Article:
Welcome to Stylist’s Sleep Diaries, where we’re taking a deep-dive into one of the most important (and elusive) factors in our day-to-day lives: sleep. To help us understand more about it, we’re inviting women to track their bedtime routines over a five-day period – and presenting these diaries to sleep expert Dr Nerina Ramlakhan for analysis.
In this week’s Sleep Diaries, a 29-year-old brand editor wonders why she never wakes up feeling refreshed.
A little about me:
Occupation: brand editor
Number of hours sleep you get each night: seven and a half
Number of hours sleep you wish you got each night: eight or nine (I love sleep!)
Any officially diagnosed sleep-related problems: no
How much water you drink on average per day: two litres
How much exercise I do on average per week: I do around 5,500 steps per day with a longer 15,000 step walk at the weekend.
I went to a three-day long wedding in Scotland over the weekend – it was incredible, but I drank far too much every day. I also shared a room with my friend who has a three-month-old baby, so we were awake by 5.30am every morning. As a result, by Sunday evening I feel very, very groggy and gross. I make this worse by ordering a pizza and sitting on the sofa all evening as soon as I get back from the flight. I go to bed later than I should, at around 11.30pm, and crash out immediately, but I still feel a bit ropey in the morning.
I wake up at 5.30am as I’m currently commuting to a new job, and it takes around two hours to get there. I get home at 8pm and feel disappointed that my partner has already eaten, so I order another pizza. It sounds bad, but a new sourdough place has opened just down the road and I’m addicted to it. My days also feel really long at the moment, so I just can’t face cooking.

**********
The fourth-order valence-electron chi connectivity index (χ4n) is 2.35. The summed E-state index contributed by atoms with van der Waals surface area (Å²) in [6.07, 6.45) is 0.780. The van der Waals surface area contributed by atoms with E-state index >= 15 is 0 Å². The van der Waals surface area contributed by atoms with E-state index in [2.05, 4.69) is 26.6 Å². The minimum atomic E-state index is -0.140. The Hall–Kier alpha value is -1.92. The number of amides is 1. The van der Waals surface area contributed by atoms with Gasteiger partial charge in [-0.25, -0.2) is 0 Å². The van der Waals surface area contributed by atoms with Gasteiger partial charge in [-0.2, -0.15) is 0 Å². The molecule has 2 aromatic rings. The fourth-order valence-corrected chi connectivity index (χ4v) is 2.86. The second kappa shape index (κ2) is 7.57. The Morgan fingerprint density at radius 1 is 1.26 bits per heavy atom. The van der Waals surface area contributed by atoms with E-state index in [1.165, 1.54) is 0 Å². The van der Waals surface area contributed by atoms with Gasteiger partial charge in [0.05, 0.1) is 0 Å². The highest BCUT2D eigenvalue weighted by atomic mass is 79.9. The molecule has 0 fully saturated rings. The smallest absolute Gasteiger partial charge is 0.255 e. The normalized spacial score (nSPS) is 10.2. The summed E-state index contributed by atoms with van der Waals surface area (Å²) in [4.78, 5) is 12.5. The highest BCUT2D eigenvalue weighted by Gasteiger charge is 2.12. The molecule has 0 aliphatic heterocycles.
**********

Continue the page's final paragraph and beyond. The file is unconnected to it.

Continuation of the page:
We sit on the sofa all evening watching an old TV show and end up getting into bed too late again – this time around midnight. I scroll on my phone for ages, it’s a bad habit I have, and then drop off to sleep. I sleep really soundly (as always, to be honest) but feel pretty crap and tired in the morning.
Today, I endeavour to do better.
I get home a little earlier than yesterday, at around 7.30pm, and cook us a meal inspired by one I had at the wedding. I’m a rubbish cook, but I give chicken thighs with chillies and grapes, rosemary roasted potatoes and pomegranate and rocket salad with goat’s cheese a go, and actually it’s not bad. I would have loved to have gone on a walk since the evenings are so long, but by the time I’ve cooked and we’ve eaten, it’s 9.30pm. We decide to get straight into bed and skip TV. I fall asleep at around 10pm.
I feel slightly better this morning, but one decent night’s sleep doesn’t make up for the others.
It feels hectic travelling into London every day, but my step count isn’t as high as it should be. While I was working at home last year, I would attempt to do 12,000 steps every day. So I tell my partner to eat without me and I get some sushi to eat on the train home (which feels pretty sad but oh well), which means that when I arrive at 8pm we can go straight on a walk. The walk is around 8,000 steps and features a pretty decent hill which looks out to the countryside, so I feel good about this. We try and go to sleep at a decent time and get into bed around 10.30pm and I fall asleep quite quickly.